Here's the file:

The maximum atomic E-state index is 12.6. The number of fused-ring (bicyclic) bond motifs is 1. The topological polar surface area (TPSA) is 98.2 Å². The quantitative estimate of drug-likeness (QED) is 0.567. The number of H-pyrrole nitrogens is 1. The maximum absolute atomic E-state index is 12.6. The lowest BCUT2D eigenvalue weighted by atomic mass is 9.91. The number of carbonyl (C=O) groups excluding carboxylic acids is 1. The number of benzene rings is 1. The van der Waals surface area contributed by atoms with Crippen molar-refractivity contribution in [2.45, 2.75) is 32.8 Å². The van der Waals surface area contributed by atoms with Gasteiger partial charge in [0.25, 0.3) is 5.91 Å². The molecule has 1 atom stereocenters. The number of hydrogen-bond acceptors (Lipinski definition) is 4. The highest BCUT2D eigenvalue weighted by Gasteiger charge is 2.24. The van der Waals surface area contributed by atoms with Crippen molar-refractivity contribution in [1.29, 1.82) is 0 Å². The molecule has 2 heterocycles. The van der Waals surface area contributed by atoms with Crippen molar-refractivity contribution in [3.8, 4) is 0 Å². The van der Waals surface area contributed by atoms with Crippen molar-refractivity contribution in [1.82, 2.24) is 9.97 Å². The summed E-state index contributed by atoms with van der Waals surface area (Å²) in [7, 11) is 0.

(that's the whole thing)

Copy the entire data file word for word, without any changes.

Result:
The maximum atomic E-state index is 12.6. The number of fused-ring (bicyclic) bond motifs is 1. The topological polar surface area (TPSA) is 98.2 Å². The quantitative estimate of drug-likeness (QED) is 0.567. The number of H-pyrrole nitrogens is 1. The maximum absolute atomic E-state index is 12.6. The lowest BCUT2D eigenvalue weighted by atomic mass is 9.91. The number of carbonyl (C=O) groups excluding carboxylic acids is 1. The number of benzene rings is 1. The van der Waals surface area contributed by atoms with Crippen molar-refractivity contribution in [2.45, 2.75) is 32.8 Å². The van der Waals surface area contributed by atoms with Gasteiger partial charge in [0.25, 0.3) is 5.91 Å². The molecule has 1 atom stereocenters. The number of hydrogen-bond acceptors (Lipinski definition) is 4. The highest BCUT2D eigenvalue weighted by Gasteiger charge is 2.24. The van der Waals surface area contributed by atoms with Crippen molar-refractivity contribution in [1.29, 1.82) is 0 Å². The molecule has 2 heterocycles. The van der Waals surface area contributed by atoms with Crippen molar-refractivity contribution in [3.8, 4) is 0 Å². The van der Waals surface area contributed by atoms with Crippen molar-refractivity contribution in [1.82, 2.24) is 9.97 Å². The summed E-state index contributed by atoms with van der Waals surface area (Å²) in [7, 11) is 0.